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Brann Vs. Baylor
by [?]

. . .

It is not my present purpose to drag forth all the grisly skeletons of Baylor and make them dance for the amusement of the multitude. I have yielded to the urgent appeals of my friends to let the institution down easy, to cast a little kerosene on the troubled waters, to hold out the olive branch to Baylor. Besides, I already have more holes in my head than nature intended, and am not particularly anxious to increase the assortment. Let what is hidden from public ken so remain until that great incubator of Christian charity, that ganglion of brotherly love, attempts to redeem its long-standing promise to land me in the penitentiary for criminal libel. It could serve no good purpose at present to trace out here the history of those “accidents” so feelingly referred to at the ratification of the Brann round-up–would but cause cheeks to flame and hearts to break. I would not destroy Baylor; I would make it better. I would deprive the ignorant and vicious of control. I would expel all the hoodlums whose brutality and cowardice have disgraced it. I would place at its head a thorough educator and strict disciplinarian, a man of broad views and who sets a good example by paying his bills. I would make its diplomas badges of honor as in the old days, instead of certificates of illiteracy at which public school children laugh. No, I do not want the presidency–there are enough perspiring Christians for revenue only quarreling and lying about each other because of that beggarly plum already. For months past it has given every Baptist journal in the state a hot-box, has filled every little preacher’s head with all the petty intrigues of peanut politics. If one-half that the leaders of the factions, now warring over this $5 per diem bone, say about each other be true–and I have no evidence to the contrary–they would disgrace a boozing ken on Boiler avenue. I do not mean to say that all Texas Baptists are bad; at least 50 per cent. of them are broad-gauge, tolerant, intelligent; the remainder are small-bore bigots upon whom nature put heads, as Dean Swift would say, “Solely for the sake of conformity.”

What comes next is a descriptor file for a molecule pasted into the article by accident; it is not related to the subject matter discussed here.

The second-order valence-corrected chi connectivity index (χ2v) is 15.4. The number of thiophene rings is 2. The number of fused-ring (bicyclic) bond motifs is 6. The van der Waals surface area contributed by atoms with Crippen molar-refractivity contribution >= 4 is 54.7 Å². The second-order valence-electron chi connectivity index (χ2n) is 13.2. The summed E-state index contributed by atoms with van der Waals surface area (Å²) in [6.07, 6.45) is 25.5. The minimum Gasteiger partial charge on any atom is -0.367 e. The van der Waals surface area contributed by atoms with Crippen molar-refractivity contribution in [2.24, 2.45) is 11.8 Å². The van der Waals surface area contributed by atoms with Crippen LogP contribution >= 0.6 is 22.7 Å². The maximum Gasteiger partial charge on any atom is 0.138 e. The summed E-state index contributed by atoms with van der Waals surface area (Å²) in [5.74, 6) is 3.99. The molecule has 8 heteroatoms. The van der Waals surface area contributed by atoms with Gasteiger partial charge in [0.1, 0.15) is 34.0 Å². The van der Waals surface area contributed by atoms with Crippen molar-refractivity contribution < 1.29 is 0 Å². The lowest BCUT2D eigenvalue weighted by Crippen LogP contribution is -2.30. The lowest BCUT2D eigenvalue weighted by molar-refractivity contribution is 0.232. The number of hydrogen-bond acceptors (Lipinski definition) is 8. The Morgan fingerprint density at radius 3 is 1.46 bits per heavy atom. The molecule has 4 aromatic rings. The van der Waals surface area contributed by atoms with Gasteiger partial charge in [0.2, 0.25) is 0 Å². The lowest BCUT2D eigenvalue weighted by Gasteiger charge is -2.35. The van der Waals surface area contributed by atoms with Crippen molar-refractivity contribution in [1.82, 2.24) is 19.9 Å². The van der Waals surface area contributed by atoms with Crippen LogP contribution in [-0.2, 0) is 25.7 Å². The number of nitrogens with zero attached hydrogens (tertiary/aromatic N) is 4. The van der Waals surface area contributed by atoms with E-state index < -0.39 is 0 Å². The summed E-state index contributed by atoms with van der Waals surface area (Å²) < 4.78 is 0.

. . .

Baylor and the Baptists complain that the ICONOCLAST has “persecuted them until it has become unbearable.” Bless God! who began this thing? Before the ICONOCLAST was three days old it was boycotted by the hydrocephalous sect. As it grew fat on that kind of fodder, ex-Priest Slattery and his ex-nun wife were brought hither to lecture on A.P.Aism, and incidentally make the town too caloric for my comfort. The Baptists took their wives and daughters to listen to Slattery’s foul lies about the convents and the confessional, the Pope and “his Waco Apostle,” and his most infamous utterances were applauded to the echo. They sent their wives and daughters to hear the Slattery female defame women who had given up the pleasures of the world and were devoting their lives to the reclamation of such unclean creatures as herself. Slattery’s last harangue was delivered to men only and the house was packed with Baptists and Baylorites at half-a-dollar a head. The so-called lecture was the foulest thing that ever fell from the lips of mortal man, yet his audience gloated over it and rolled his putrid falsehoods as sweet morsels under its tongue.[1] Unable to restrain my indignation, I arose and denounced his every utterance as a malicious lie. Immediately the audience yelled, “Throw him out! Down with him! Smash him!” I chanced to have my back near the side-wall, and that’s why I wasn’t mobbed–the cowardly crew couldn’t get BEHIND me. They suspected that I’d make an angel of the first sanctified galoot who attempted to place his paws upon me, and none cared to draw on his celestial bank account. That’s the identical gang which has the immaculate gall to accuse me of defaming virtuous women–the same gang which applauded Slattery for calling convents priestly harems wants me killed for expressing the hope that no more young girls will be debauched at Baylor.